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Submitted by Jim Hurley on Friday, February 21, 2014 at 12:00 AM

Volume V…Number 8
Friday, February 21, 2014


From the looks of things, at least this Saturday, there will be no shortage of Kentucky Derby hopefuls lining up for a crack at the 2014 Kentucky Derby.

It looks as though a full contingent of 14 will load into the gates for the Grade II Risen Star Stakes at Fair Grounds for the second leg of the Louisiana Kentucky Derby Prep Series, which began with Vicar’s In Trouble winning the Lecomte Stakes and concludes with the Louisiana Derby on April 5.

In Florida, another full field will spread around both the horizontal and vertical pool money as 13 three-year olds look to continue moving forward on the Derby path. Like the Risen Star, the Fountain of Youth is the second of a three race Gulfstream Park Derby Prep Series that began with the Holy Bull Stakes on January 25 and concludes with the Grade I Florida Derby on March 29.

Time is now becomes an issue as the connections of Triple Crown and Derby nominated runners look to not only move forward in improvement but also garner the necessary qualifying points to be eligible for one of the 20 coveted gate slots for the Derby. That as much as anything is why these two races, which are the first to begin apportioning series points…until now the 2104 preps have offered 10-4-2-1 points to the first through fourth place finishers whereas the Risen Star and Fountain Of Youth will bestow a generous 50-20-10-5 to the same first through fourth finishers. So obviously the races have drawn much attention and such deep fields demand close scrutiny if one is to take serious wagering profit from the correct combinations.

There is a lot to look at so let’s get right to it.


We’re going to take a look at all 15 runners of the Grade II Risen Star, to be run at a mile and a sixteenth as race 11 at Fair Grounds on Saturday. 15 are currently entered…there were originally 16 but the Doug O’Neil trained Bond Holder has been scratched…which included two also eligible runners so a maximum of 14 could meet the starter with no additional late developments. But before we take a look at the entrants, as we usually do, from the rail out, we’re going to begin with the 13 post because that is where Lecomte Stakes winner and Now Local Derby Contender Vicar’s In Trouble will leave from.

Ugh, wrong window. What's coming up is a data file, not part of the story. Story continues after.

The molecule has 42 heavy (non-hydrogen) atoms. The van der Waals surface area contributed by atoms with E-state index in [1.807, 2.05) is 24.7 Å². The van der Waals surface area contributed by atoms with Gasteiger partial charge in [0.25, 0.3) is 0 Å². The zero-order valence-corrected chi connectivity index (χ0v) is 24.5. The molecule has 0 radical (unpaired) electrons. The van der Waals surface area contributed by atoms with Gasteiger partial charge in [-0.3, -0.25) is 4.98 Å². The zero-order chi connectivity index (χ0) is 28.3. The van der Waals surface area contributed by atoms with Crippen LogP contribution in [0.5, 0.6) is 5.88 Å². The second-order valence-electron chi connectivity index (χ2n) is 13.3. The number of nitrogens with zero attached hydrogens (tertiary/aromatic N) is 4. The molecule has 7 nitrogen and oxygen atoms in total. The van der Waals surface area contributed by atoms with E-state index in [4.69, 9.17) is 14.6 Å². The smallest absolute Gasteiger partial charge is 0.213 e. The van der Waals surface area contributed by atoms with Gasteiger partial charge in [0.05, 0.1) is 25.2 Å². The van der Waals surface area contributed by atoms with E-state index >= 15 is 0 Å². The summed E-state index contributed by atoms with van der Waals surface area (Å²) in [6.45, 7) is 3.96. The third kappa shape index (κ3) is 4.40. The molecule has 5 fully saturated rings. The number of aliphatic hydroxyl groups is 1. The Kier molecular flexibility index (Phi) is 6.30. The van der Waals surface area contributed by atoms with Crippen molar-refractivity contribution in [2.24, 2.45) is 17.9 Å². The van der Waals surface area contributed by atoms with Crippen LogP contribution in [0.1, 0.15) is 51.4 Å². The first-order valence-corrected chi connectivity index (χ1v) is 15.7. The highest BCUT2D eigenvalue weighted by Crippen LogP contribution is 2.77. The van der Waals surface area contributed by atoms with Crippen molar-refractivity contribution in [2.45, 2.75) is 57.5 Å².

The history of horses running at 8 ½ furlongs from such a far outside post does not bode well at any race track in America but is particularly negating at Fair Grounds.

Vicar’s In Trouble, who has been established as the 5-2 ML favorite based on his commanding win in the Lecomte here on January 18 has raced three times in his still developing career. The son of Into Mischief, who had what appeared to be a brilliant career in the making cut short by injuries as a three-year old has nonetheless turned into a very useful sire and has apparently passed on his solid tactical speed to Vicar’s In Trouble. After running third in his career debut over the synthetic at Keeneland he rebounded at Fair Grounds in mid-December and blitzed MSW rivals by 13 widening lengths with an impressive 103 BRIS speed figure. His next and last start was the Lecomte victory in which he once again broke sharply, pressed the early pace and drew clear when asked to complete the mile and seventy yard test by 6 ¾ lengths.

The colt will once again be ridden by leading local jockey Rosie Napravnik, but there is still much to prove. Even in his maiden and Lecomte wins the colt raced greenly and erratically at times. Given his past form he will likely want to be near the front end and to get there will have to extend himself early. If he is not focused he could open it up for any number of his rivals. Has he shown he belongs as the ML favorite? Yes he has. Will he be a shorter price than he should be given the obstacles he’ll need to overcome to win or even place? Absolutely! Are there others who present a legitimate challenge? Let’s take a look.

Albano (12-1) – After breaking his maiden at FG in late November and following that up with a win in the Sugar Bowl Stakes here on December 21, the Larry Jones trained son of Istan was virtually ignored in the Lecomte at 11-1. Perhaps the fact that it was his first two turn race gave bettors pause but the colt broke in third, tracked the leaders, including Vicar’s In Trouble and continued on to grab place honors. He has since worked tremendously, including a 5 furlong bullet breeze in :59 3/5 on 2/10 and a 5 furlong breeze in 1:00 this past Monday. With a likely pace setter drawn directly to his outside and in the four hole and a deep closer in post 3 he should be able to get a good enough position early into the first turn. He would not be a complete surprise.